I travel, take photos, and build digital things.
I'm building SelfieIM. I curate Food & History.
I live in San Francisco, where the land ends.

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Springtime is perfect for a new blog design. Centered around photos, but still flexible with text. Hope this lasts!

Springtime is perfect for a new blog design. Centered around photos, but still flexible with text. Hope this lasts!

Tagged: #tumblr #theme

When old dear friends reach out // serendipity and life choices

Her: Hey! When are you gonna be in Europe? [Redacted] and I just decided to spend three months in France. I'm going to be working on building a digital monastery and she's going to work on the monastery's farm! We might have two weeks off in early Aug
Me: Wow! That's major news!
Her: Yes, fun and a great spiritual foundation for us!!! So excited to be invited by the brothers and sisters.
Me: How's [redacted]? How's her life plans?
Her: Excited to be working n a farm. Gonna do stuff with food, just doesn't know what. How r u?
Me: Woa you crazy kids. I turned 35 today, not sure what that means
Her: Damn I am so happy. U know what a freaking honor it is to be invited to work on this project?!
Me: And I'm tip toeing into my love of food and history
Her: Yeah I know I love ur blog and book project!!! Forwarded to a few friends. Wait! What? Happy birthday you old fart
Me: Ha! What's your internal anchor? Center point? jeez. Farming sounds incredibly awesome
Her: Fuk u know how hard the last months have been?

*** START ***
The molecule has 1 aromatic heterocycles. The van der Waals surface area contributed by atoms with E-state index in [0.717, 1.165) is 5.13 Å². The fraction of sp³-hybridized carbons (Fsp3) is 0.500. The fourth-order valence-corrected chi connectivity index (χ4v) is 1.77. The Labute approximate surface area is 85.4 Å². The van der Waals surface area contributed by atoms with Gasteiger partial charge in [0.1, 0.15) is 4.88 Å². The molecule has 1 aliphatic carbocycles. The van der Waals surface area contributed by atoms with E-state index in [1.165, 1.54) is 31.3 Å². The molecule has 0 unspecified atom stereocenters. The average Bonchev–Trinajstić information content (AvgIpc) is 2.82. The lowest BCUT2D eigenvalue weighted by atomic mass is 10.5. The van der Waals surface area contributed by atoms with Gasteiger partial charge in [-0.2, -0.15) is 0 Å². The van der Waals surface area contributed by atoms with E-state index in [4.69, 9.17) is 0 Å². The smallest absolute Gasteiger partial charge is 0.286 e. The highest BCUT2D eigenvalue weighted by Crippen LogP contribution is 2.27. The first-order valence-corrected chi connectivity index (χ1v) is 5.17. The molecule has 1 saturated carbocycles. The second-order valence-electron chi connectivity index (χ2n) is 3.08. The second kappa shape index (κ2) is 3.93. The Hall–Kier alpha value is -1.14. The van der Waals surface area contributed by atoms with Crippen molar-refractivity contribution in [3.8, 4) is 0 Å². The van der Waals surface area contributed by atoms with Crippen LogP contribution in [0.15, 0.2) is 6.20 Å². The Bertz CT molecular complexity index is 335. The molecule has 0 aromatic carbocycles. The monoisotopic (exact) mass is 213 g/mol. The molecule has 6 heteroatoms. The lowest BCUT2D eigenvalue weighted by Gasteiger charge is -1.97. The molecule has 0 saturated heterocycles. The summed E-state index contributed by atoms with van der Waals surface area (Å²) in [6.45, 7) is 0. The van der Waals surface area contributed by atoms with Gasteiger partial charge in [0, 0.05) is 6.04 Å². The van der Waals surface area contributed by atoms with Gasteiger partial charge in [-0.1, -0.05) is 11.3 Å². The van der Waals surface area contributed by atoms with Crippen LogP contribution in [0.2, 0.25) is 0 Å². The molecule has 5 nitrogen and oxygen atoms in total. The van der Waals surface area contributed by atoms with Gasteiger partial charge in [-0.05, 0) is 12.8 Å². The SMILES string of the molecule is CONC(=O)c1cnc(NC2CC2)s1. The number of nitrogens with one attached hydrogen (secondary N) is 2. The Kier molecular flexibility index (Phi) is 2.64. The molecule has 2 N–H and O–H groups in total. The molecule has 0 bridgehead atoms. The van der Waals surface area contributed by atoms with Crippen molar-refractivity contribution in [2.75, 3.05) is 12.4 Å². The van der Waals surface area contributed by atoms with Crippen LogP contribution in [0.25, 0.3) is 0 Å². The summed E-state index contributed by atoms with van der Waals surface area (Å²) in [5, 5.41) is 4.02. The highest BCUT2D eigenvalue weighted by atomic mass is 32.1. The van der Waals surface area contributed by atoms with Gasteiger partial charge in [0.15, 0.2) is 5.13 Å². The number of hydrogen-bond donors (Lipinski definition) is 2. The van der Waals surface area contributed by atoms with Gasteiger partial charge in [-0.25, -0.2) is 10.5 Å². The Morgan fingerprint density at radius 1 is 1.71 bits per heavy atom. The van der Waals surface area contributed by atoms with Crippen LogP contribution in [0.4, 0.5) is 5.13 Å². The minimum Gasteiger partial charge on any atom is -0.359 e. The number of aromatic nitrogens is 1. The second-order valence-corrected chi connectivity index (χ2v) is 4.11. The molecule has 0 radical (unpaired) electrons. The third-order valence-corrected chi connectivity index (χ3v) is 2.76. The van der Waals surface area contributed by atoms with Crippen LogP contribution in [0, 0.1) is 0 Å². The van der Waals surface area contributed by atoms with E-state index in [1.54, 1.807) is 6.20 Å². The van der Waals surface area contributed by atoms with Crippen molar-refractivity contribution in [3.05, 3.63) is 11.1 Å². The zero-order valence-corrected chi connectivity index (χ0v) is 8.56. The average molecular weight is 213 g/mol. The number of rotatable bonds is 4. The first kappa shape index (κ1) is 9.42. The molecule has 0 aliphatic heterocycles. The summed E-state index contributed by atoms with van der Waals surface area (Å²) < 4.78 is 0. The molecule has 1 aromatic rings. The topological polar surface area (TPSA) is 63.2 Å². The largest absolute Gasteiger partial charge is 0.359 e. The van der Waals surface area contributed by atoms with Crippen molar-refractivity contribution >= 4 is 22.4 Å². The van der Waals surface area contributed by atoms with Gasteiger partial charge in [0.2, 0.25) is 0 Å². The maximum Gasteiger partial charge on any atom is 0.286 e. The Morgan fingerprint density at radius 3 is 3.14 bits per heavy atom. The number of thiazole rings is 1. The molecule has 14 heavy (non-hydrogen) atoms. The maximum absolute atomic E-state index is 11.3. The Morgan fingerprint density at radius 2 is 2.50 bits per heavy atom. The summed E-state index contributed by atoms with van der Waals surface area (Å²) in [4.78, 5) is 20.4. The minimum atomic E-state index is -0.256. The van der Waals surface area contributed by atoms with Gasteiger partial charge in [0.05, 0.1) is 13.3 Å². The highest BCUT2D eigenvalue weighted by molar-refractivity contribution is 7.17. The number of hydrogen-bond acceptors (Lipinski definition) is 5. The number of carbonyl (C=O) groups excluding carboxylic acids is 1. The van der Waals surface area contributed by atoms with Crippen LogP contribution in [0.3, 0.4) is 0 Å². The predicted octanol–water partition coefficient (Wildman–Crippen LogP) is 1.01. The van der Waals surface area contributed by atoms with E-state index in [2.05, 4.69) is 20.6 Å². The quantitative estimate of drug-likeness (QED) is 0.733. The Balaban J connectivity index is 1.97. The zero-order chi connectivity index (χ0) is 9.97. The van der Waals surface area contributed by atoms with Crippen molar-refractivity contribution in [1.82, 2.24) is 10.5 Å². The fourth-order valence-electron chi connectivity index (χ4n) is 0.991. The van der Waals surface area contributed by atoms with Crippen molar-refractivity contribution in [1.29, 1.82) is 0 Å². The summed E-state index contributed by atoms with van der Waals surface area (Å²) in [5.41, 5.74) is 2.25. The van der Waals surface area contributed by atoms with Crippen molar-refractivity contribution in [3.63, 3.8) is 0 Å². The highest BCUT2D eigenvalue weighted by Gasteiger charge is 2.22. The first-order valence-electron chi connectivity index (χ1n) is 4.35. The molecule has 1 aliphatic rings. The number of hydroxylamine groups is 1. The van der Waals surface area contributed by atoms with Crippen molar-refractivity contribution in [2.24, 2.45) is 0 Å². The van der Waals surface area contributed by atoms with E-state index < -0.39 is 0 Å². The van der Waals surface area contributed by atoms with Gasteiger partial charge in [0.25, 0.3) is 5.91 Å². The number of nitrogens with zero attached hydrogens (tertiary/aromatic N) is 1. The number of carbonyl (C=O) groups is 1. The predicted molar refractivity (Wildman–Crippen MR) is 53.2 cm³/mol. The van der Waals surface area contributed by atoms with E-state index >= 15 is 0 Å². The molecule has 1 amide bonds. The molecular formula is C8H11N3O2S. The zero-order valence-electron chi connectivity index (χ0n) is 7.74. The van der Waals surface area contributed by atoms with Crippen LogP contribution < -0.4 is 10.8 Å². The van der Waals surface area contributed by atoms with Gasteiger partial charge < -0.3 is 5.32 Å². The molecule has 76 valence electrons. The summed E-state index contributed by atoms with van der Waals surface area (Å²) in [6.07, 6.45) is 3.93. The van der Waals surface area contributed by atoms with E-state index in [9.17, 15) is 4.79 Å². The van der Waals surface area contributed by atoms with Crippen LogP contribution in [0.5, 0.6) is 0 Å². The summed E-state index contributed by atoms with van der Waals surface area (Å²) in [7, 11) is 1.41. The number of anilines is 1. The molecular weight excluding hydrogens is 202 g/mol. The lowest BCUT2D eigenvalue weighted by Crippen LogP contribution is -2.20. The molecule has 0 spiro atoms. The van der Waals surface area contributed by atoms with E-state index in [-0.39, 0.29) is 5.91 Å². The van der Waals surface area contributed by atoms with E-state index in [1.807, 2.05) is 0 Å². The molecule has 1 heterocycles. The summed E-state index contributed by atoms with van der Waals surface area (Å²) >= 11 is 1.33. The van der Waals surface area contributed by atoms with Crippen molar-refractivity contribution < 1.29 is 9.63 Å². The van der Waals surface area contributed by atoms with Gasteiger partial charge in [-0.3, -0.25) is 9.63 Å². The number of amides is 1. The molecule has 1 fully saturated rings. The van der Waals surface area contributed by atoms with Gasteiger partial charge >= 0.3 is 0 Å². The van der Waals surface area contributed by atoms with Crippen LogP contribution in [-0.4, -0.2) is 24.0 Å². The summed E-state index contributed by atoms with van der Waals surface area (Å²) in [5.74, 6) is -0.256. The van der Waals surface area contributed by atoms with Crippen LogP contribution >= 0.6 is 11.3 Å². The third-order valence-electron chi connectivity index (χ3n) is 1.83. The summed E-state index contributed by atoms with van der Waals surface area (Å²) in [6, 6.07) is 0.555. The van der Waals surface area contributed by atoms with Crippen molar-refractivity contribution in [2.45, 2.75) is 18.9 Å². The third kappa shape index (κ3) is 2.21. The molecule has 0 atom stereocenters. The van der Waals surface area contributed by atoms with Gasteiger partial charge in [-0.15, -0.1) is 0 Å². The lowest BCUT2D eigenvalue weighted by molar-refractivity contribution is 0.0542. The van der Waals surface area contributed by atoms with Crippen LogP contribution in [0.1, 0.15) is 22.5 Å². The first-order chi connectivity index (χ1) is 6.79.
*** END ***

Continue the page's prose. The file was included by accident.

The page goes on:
Me: Yeah I can guess
Her: I refuse to live a lifestyle I don't buy into. So sometimes I see myself falling into that trap. And I just try to stay open.... And follow my heart. Really totally ignore my head... And listen and watch the signs around me. Other people guide me a lot!
Me: Heh, yes.
Her: I'm rooting for you too!
Me: We shall see but I'd rather things be hard but have someone there with me and a goal worth fighting for than easy and live half asleep
Her: Ok! Happy bday!
Me: ok thanks for letting me know xoxo sending you good vibes all the way to SUMMER IN FRANCE
Her: Ciao!
Me: Au revoir!

It was 2006. Dusty and sweltering in Hanoi. I was hacking it as a travel writer after quitting 4 jobs in 5 years post graduation.

Vietnamese television piped only a few English language stations through the Star Asia network at the time.  CNN International. Star Movies. MTV. It was the final days where music videos could ask for advertisers’ loose change.

On a loop every 45 minutes was Korn, Jay-Z, Robbie Williams, James Blunt, Jack Johnson, Jamie Cullum and Oasis.

I watched this Oasis video of “Let There Be Love” whenever it came on. The fan whirred half-heartedly. The flies too tired to fly. I, mesmerized.

Lyrical.

The lyrics were treacle, but the video was on point. This was the tail end of Oasis’s greatness as a band. Already there were signs of fracture. But in slow motion and black and white, everything is sublime.

My idled brain rewound and fast forwarded the video daily, sculpting it to my own tastes, trying to pick the lock at why I was fascinated by a bland pop song.